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Cervical Cancer This short animated video reminds women that getting screened for cervical cancer helps prevent the disease.
Two screening tests can help prevent cervical cancer or find it early— The Pap test or Pap smear looks for precancers, cell changes on the cervix that might become cervical cancer if they are not treated appropriately. The HPV test looks for the virus human papillomavirus that can cause these cell changes.
During the Pap test, the doctor will use a plastic or metal instrument, called a speculum, to widen your vagina. This helps the doctor examine the vagina and the cervix, and collect a few cells and mucus from the cervix and the area around it. The cells are sent to a laboratory.
If you are getting a Pap test, the cells will be checked to see if they look normal. If you are going to have a test in the next two days— You should not douche rinse the vagina with water or another fluid. You should not use a tampon.
You should not have sex. You should not use a birth control foam, cream, or jelly. You should not use a medicine or cream in your vagina. If your Pap test result is normal, your doctor may tell you that you can wait three years until your next Pap test.
If your result is normal, your doctor may tell you that you can wait three years until your next Pap test. An HPV test only. This is called primary HPV testing.
If your result is normal, your doctor may tell you that you can wait five years until your next screening test. An HPV test along with the Pap test. This is called co-testing.
If both of your results are normal, your doctor may tell you that you can wait five years until your next screening test.
If you have a low income or do not have health insurance, you may be able to get a free or low-cost screening test through the National Breast and Cervical Cancer Early Detection Program. Find out if you qualify. Test Results It can take as long as three weeks to receive your test results.
If your test shows that something might not be normal, your doctor will contact you and figure out how best to follow up.
There are many reasons why test results might not be normal. It usually does not mean you have cancer. If your test results show cells that are not normal and may become cancer, your doctor will let you know if you need to be treated.
In most cases, treatment prevents cervical cancer from developing. It is important to follow up with your doctor right away to learn more about your test results and receive any treatment that may be needed. If your test results are normal, your chance of getting cervical cancer in the next few years is low.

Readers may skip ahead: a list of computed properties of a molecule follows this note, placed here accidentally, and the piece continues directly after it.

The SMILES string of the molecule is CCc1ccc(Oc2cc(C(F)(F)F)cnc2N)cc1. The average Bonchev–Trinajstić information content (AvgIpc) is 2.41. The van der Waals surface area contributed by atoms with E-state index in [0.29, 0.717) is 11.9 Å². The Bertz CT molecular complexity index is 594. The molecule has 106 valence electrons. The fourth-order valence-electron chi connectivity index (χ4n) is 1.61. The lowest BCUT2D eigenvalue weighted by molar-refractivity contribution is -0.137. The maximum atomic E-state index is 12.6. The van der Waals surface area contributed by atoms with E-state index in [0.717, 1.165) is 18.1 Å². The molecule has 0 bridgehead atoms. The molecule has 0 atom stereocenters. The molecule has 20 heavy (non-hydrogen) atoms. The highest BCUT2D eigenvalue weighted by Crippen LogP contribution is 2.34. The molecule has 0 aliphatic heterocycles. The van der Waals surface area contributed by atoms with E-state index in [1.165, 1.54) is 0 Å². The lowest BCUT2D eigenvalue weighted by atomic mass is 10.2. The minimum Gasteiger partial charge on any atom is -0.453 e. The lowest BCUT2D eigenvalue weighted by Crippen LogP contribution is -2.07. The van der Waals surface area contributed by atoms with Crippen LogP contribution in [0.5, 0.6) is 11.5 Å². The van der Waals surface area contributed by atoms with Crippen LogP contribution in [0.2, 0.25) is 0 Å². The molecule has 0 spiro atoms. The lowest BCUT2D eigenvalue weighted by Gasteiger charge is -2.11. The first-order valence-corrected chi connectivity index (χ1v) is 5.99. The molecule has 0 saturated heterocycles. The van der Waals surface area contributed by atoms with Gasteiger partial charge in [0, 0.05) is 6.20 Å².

Your doctor may tell you that you can wait several years for your next screening test.A Pap test is a test your doctor or nurse does to check your cervix for any cells that are not normal. The cervix is the lower part of the uterus (womb), which opens into the vagina.
Abnormal cervical cells, if not found and treated, can lead to cervical cancer. A Pap smear can detect certain viral infections such as human papillomavirus (HPV), which is known to cause cervical cancer.
Early treatment of precancerous changes detected on the Pap smear can stop cervical cancer before it fully develops. The Pap test is a screening test for cervical cancer. Most cervical cancers can be detected early if a woman has routine Pap tests. Screening should start at age Two screening tests can help prevent cervical cancer or find it early— The Pap test (or Pap smear) looks for precancers, cell changes on the cervix that might become cervical cancer if they are not treated appropriately.; The HPV test looks for the virus (human papillomavirus) that can cause these cell r-bridal.com tests can be done in a doctor’s office or clinic.
A Pap smear, also called a Pap test, is a procedure to test for cervical cancer in women. A Pap smear involves collecting cells from your cervix — the lower, narrow . The Papanicolaou test (abbreviated as Pap test, also known as Pap smear, cervical smear, cervical screening or smear test) is a method of cervical screening used to detect potentially pre-cancerous and cancerous processes in the cervix (opening of the uterus or womb).
Abnormal findings are often followed up by more sensitive diagnostic procedures, and, if warranted, interventions that aim to.